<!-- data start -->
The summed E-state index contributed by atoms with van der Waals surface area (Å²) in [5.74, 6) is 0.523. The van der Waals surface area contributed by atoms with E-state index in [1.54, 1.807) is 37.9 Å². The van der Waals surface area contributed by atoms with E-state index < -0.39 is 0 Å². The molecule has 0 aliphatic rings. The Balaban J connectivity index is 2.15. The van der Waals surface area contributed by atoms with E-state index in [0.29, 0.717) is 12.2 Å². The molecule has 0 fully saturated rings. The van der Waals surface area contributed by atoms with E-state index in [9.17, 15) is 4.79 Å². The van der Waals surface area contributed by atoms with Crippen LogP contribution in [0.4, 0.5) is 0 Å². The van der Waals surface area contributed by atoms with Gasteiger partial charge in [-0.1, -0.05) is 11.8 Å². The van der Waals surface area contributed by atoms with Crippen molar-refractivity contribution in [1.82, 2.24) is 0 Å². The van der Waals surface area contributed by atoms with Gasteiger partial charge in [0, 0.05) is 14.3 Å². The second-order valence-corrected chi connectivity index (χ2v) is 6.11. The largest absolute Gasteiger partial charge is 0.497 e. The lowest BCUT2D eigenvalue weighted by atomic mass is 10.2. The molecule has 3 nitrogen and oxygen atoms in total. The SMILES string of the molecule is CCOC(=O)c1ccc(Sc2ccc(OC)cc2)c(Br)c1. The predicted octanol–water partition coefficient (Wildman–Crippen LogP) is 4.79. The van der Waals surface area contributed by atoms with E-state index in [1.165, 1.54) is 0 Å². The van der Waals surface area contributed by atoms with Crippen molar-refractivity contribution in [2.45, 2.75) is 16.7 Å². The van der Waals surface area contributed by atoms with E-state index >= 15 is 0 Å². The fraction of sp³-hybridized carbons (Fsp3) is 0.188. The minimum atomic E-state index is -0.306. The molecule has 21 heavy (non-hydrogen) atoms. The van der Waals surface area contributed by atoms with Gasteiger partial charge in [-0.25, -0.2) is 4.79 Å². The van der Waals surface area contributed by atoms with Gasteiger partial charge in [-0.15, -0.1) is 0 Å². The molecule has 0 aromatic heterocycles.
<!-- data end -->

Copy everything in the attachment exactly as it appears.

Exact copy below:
The summed E-state index contributed by atoms with van der Waals surface area (Å²) in [5.74, 6) is 0.523. The van der Waals surface area contributed by atoms with E-state index in [1.54, 1.807) is 37.9 Å². The van der Waals surface area contributed by atoms with E-state index < -0.39 is 0 Å². The molecule has 0 aliphatic rings. The Balaban J connectivity index is 2.15. The van der Waals surface area contributed by atoms with E-state index in [0.29, 0.717) is 12.2 Å². The molecule has 0 fully saturated rings. The van der Waals surface area contributed by atoms with E-state index in [9.17, 15) is 4.79 Å². The van der Waals surface area contributed by atoms with Crippen LogP contribution in [0.4, 0.5) is 0 Å². The van der Waals surface area contributed by atoms with Gasteiger partial charge in [-0.1, -0.05) is 11.8 Å². The van der Waals surface area contributed by atoms with Crippen molar-refractivity contribution in [1.82, 2.24) is 0 Å². The van der Waals surface area contributed by atoms with Gasteiger partial charge in [0, 0.05) is 14.3 Å². The second-order valence-corrected chi connectivity index (χ2v) is 6.11. The largest absolute Gasteiger partial charge is 0.497 e. The lowest BCUT2D eigenvalue weighted by atomic mass is 10.2. The molecule has 3 nitrogen and oxygen atoms in total. The SMILES string of the molecule is CCOC(=O)c1ccc(Sc2ccc(OC)cc2)c(Br)c1. The predicted octanol–water partition coefficient (Wildman–Crippen LogP) is 4.79. The van der Waals surface area contributed by atoms with E-state index in [1.165, 1.54) is 0 Å². The van der Waals surface area contributed by atoms with Crippen molar-refractivity contribution in [2.45, 2.75) is 16.7 Å². The van der Waals surface area contributed by atoms with E-state index >= 15 is 0 Å². The fraction of sp³-hybridized carbons (Fsp3) is 0.188. The minimum atomic E-state index is -0.306. The molecule has 21 heavy (non-hydrogen) atoms. The van der Waals surface area contributed by atoms with Gasteiger partial charge in [-0.25, -0.2) is 4.79 Å². The van der Waals surface area contributed by atoms with Gasteiger partial charge in [-0.15, -0.1) is 0 Å². The molecule has 0 aromatic heterocycles.